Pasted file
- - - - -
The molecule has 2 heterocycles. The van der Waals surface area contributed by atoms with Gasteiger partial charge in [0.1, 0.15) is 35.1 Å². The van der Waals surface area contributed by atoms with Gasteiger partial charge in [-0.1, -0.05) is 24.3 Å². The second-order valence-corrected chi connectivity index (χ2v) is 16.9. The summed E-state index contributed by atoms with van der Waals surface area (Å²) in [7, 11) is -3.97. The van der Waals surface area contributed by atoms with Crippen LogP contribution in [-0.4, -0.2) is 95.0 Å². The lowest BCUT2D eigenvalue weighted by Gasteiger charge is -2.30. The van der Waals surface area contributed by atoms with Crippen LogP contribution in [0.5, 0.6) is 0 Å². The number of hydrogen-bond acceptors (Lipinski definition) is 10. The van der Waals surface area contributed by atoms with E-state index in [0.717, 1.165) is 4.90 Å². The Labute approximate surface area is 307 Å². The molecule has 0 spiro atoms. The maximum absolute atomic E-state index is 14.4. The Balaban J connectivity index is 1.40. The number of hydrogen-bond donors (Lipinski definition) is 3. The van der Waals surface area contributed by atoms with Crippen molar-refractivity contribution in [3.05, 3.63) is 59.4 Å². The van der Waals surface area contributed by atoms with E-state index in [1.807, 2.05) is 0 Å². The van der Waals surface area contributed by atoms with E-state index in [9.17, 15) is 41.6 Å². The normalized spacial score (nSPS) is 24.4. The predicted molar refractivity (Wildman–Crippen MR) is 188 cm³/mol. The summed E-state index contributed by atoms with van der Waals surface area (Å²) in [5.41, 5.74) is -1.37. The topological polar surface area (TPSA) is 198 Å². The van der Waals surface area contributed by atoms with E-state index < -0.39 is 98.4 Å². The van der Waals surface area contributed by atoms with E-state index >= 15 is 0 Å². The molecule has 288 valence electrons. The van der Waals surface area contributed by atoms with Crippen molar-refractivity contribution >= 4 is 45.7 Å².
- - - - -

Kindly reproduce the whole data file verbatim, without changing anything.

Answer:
The molecule has 2 heterocycles. The van der Waals surface area contributed by atoms with Gasteiger partial charge in [0.1, 0.15) is 35.1 Å². The van der Waals surface area contributed by atoms with Gasteiger partial charge in [-0.1, -0.05) is 24.3 Å². The second-order valence-corrected chi connectivity index (χ2v) is 16.9. The summed E-state index contributed by atoms with van der Waals surface area (Å²) in [7, 11) is -3.97. The van der Waals surface area contributed by atoms with Crippen LogP contribution in [-0.4, -0.2) is 95.0 Å². The lowest BCUT2D eigenvalue weighted by Gasteiger charge is -2.30. The van der Waals surface area contributed by atoms with Crippen LogP contribution in [0.5, 0.6) is 0 Å². The number of hydrogen-bond acceptors (Lipinski definition) is 10. The van der Waals surface area contributed by atoms with E-state index in [0.717, 1.165) is 4.90 Å². The Labute approximate surface area is 307 Å². The molecule has 0 spiro atoms. The maximum absolute atomic E-state index is 14.4. The Balaban J connectivity index is 1.40. The number of hydrogen-bond donors (Lipinski definition) is 3. The van der Waals surface area contributed by atoms with Crippen molar-refractivity contribution in [3.05, 3.63) is 59.4 Å². The van der Waals surface area contributed by atoms with E-state index in [1.807, 2.05) is 0 Å². The van der Waals surface area contributed by atoms with E-state index in [9.17, 15) is 41.6 Å². The normalized spacial score (nSPS) is 24.4. The predicted molar refractivity (Wildman–Crippen MR) is 188 cm³/mol. The summed E-state index contributed by atoms with van der Waals surface area (Å²) in [5.41, 5.74) is -1.37. The topological polar surface area (TPSA) is 198 Å². The van der Waals surface area contributed by atoms with E-state index < -0.39 is 98.4 Å². The van der Waals surface area contributed by atoms with E-state index >= 15 is 0 Å². The molecule has 288 valence electrons. The van der Waals surface area contributed by atoms with Crippen molar-refractivity contribution >= 4 is 45.7 Å².